The company says it expects to spend around $A 260m ($US 199m) in 2018 on capital improvements to support rail productivity with the aim of increasing rail capacity to exceed that of its port and mines, creating extra sprint capacity in the supply chain.

Mine and port capacity is currently running at 360 million tonnes per annum, although company export guidance for 2018 is within a range of 330- 340 million tonnes of iron-ore, which reflects a continued focus on rail.

Chief executive of Rio Tinto's Iron Ore group, Mr Chris Salisbury, told investors that three key factors are driving rail capacity - the number of trains; the tonnage per train; and the rate at which the trains can cycle through the chain.

“As we test the need for more trains and extra volume per car, we are refocusing our maintenance campaign,” Salisbury explains. “This includes better predictive ability from instrumented ore-cars and track-monitoring equipment, and adding more efficient integrated track machines to our maintenance fleet.”

“We are also looking at improving train headways - our current train spacing is around 16km - with an aim through study work to push that below the 10km mark,” Salisbury said.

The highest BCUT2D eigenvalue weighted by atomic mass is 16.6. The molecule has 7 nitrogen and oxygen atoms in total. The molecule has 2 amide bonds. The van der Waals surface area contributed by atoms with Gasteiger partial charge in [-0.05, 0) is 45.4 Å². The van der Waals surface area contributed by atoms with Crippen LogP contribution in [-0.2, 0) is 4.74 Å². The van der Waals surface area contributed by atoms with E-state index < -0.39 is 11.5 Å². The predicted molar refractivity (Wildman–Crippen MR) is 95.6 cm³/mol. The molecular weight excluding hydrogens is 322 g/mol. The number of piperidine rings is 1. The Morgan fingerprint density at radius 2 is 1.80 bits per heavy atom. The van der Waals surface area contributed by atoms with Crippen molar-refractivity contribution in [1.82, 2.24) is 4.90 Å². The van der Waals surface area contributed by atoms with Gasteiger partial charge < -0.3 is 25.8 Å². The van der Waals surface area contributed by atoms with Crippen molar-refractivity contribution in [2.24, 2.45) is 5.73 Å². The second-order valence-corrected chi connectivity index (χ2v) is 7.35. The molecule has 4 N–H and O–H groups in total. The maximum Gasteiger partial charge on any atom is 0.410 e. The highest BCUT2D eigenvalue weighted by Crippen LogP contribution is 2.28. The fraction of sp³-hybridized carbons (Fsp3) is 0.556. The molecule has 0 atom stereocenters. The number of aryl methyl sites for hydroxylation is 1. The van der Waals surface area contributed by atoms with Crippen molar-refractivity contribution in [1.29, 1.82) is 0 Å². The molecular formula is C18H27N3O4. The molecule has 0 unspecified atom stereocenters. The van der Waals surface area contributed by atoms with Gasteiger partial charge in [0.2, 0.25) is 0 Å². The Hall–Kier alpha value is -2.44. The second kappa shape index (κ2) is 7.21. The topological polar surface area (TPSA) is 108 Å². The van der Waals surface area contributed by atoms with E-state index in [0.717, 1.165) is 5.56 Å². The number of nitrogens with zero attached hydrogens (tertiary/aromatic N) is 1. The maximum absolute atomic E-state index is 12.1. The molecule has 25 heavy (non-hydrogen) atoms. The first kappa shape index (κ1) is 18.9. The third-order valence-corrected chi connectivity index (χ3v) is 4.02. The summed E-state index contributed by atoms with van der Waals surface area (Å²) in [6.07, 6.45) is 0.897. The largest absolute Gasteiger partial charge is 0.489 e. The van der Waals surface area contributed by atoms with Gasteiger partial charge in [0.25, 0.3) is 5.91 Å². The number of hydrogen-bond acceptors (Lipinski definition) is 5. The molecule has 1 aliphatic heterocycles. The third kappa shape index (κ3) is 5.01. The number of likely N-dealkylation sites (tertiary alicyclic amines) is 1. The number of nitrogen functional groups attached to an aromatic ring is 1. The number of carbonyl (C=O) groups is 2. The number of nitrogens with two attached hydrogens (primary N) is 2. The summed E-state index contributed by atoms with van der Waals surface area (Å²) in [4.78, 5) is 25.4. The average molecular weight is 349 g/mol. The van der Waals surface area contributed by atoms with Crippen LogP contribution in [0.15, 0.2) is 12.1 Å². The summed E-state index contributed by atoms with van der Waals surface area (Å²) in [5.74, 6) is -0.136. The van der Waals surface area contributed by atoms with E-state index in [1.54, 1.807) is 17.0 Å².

Salisbury says AutoHaul is making strong progress and is expected to deliver a real step change in the productivity of rail operations and safety.

“More than one million kilometres have now been completed in autonomous mode this year - with a driver monitoring the system - which equates to around 60% of all production kilometres,” he says. “A further 20% of kilometres have been completed in a driver assist AutoHaul mode, which prompts the driver on improved driving techniques.”

AutoHaul is delivering a 6% speed improvement, in addition to the benefit of removing the average of three 20-minute stoppages required for driver changeover in a normal 40-hour cycle.

“Preparation for final regulatory approval is well progressed, after which we will commence removal of drivers from the trains, and I expect AutoHaul to be fully implemented by the end of 2018,” Salisbury told investors.

Around $2.0bn is also allocated for replacement mine capital over the next three years. The new Koodaideri mine currently proposed by the company, which would involve construction of a 170km rail connection, would require initial capital of about A$ 2.2bn.